Technology

Every Time Innocent Life Is Taken By Religious Fanatics We Are Told That "No Faith Justifies These Murderous And Craven Acts" (More On Nidal Malik Hasan)
November 11, 2009

So again, yesterday, in an otherwise poignant and truthful memorial talk at Fort Hood, the president assured us that religion does not kill. It killed in ancient Judaism: remember Amalek. It killed through virtually the entire history of Christianity. Hindu fanatics kill in India. Alas, Muslim faith kills every day in half the globe. It kills in zeroes, many zeroes. Look at your daily newspaper. Read your habitual web-site. Watch blood-thirsty Muslim television from centers of the faith. There are grave splits in Islam, and no one knows which of the many sides will come out on top.

Towards 30,000 Troops
November 11, 2009

The NYT reports that Hillary Clinton, Robert Gates, and Mike Mullen are supporting a big troop increase for Afghanistan. This actually isn't terribly newsy: We've had a pretty good idea while that those three have been leaning towards a McChrystal-ian position. The Times describes Obama as undecided. But the tenor of recent leaks on this subject clearly suggests that the president himself is closing in on this position.

Today in "Too Big To Fail": More Shrinkage Momentum
November 10, 2009

Very interesting development on the "too big to fail" front today: The Journal reports that Colorado Rep. Ed Perlmutter is planning an amendment to the systemic risk bill currently before the House Financial Services committee. The amendment would partly revive certain New Deal-era restrictions on banks:  Rep. Ed Perlmutter (D., Colo.) is working on a separate amendment that would allow bank regulators to impose restrictions prohibiting certain companies from operating both a commercial bank and an investment bank if capital reserves fall below a certain level.

An Interview With George Will's Favorite Climatologist
November 10, 2009

On our homepage today, Marilyn Berlin Snell has a terrific interview with climatologist Stephen Schneider, the scientist who, as a grad student moonlighting at NASA in 1971, predicted that the effects of aerosol pollution could outweigh the warming effects of CO2 and bring about a bout of global cooling.

Today at TNR (November 10, 2009)
and
November 10, 2009

Don’t Underestimate Europe’s Ability to Integrate Its Muslim Minorities, by Anne Applebaum The Abortion Amendment Debate: What Kind of Power Do Catholics Have in the Democratic Party? by William Galston and Alan Wolfe Why Scientists Are, By Definition, Activists, by Marilyn Berlin Snell Should We Let Health Care Reform Fail So We Can Do It Right Next Time? by Jonathan Cohn Is It Too Early to Call the Fort Hood Shootings an Act of Terrorism? by John B.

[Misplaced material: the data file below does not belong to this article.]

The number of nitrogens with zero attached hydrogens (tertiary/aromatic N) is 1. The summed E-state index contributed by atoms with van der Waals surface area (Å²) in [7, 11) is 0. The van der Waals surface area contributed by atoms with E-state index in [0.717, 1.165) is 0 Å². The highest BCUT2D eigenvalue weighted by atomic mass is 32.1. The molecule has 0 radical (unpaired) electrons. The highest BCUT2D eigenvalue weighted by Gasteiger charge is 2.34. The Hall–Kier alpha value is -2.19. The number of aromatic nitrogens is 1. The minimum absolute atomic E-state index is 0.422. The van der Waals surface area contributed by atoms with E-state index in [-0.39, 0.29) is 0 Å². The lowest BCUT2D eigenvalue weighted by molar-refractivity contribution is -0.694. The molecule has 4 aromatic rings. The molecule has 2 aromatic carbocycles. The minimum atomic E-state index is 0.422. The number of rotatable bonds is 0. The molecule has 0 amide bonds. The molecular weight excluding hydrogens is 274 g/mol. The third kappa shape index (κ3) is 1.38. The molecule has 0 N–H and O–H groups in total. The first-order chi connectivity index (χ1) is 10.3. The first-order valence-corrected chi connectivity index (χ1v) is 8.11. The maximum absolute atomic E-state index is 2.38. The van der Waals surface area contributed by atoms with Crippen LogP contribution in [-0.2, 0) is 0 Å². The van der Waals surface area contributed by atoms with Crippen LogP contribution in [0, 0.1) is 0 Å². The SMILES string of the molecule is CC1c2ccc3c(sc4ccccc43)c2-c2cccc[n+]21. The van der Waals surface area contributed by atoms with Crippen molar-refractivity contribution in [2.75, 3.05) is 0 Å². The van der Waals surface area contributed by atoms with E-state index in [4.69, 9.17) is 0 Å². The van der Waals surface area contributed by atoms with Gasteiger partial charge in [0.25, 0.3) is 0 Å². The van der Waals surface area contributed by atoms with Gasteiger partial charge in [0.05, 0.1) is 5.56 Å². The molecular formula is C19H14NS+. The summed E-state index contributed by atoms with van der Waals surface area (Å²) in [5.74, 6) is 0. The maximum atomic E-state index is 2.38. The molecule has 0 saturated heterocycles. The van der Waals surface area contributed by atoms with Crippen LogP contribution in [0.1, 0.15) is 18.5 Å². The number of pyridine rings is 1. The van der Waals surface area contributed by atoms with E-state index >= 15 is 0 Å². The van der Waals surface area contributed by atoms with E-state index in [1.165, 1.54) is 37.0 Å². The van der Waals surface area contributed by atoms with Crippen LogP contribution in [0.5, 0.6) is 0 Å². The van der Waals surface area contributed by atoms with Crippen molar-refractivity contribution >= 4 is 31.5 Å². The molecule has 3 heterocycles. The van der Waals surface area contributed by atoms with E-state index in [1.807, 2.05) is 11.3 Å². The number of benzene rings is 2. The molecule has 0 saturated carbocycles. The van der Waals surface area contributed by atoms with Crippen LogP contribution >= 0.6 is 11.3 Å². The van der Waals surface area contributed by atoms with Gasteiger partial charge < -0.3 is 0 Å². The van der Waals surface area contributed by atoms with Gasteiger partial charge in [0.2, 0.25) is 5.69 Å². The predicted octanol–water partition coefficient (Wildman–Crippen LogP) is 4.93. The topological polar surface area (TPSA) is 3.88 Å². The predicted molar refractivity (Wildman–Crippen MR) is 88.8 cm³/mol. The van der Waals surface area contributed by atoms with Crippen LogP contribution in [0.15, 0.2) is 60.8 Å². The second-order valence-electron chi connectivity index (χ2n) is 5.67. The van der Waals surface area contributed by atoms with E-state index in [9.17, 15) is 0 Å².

America’s Stealth Industrial Policy
November 09, 2009

Economists continue to debate whether the U.S. can rebalance its trade deficit and lead itself into recovery through exports, with skeptics’ doubts prompted anew by the fact that U.S. consumer spending explained the bulk of last week’s announced 3.5 percent third-quarter GDP rise. Given that, it’s worth asking: Does the U.S. have a national export strategy? Though it may come as a surprise, the answer is yes.

TNR Q&A: Dr. Stephen Schneider
November 09, 2009

Not many Ph.D. students expect their research to generate outrage among Washington pundits decades later, but, as it turns out, that's exactly what happened to Stephen Schneider. Back in 1971, Schneider was studying plasma physics at Columbia and moonlighting as a research assistant at NASA's Goddard Institute for Space Studies.

It's the Building, Not the Blueprint, That Matters
November 08, 2009

One of the most revealing moments in Saturday's debate over health care reform was when Rep. Anthony Weiner of New York took the floor. Weiner is a rising star in the Democratic Party, having quickly established himself as an unusually engaging speaker. But, in this case, it was Weiner's effective use of a prop that stood apart. The prop was the handbook for the Federal Employees Health Benefits Plan, or FEHBP--which is, very roughly speaking, a model for how a reformed health care system might work.

Uncovering Syria's Secret Nuclear Site
November 06, 2009

In case you haven't gotten your issue of Der Spiegel this month, the German mag has some very cool details on the intelligence work that led to the discovery--and eventual destruction by Israeli airstrike--of a suspected Syrian nuclear reactor being built with North Korean help: In the spring of 2004, the American National Security Agency (NSA) detected a suspiciously high number of telephone calls between Syria and North Korea, with a noticeably busy line of communication between the North Korean capital Pyongyang and a place in the northern Syrian desert called Al Kibar.

Weekend Reading, November 6-8
November 06, 2009

--Jill Lepore on murders and American history --Mark Bowden on the line between internet dirty-talk and internet sexual predation --Jenny Diski on Roman Polanski and rape --If all this is too grim, check out James Poniewozik's short essay on the media's centrist bias --And, finally, one Yankee fan who is not very happy

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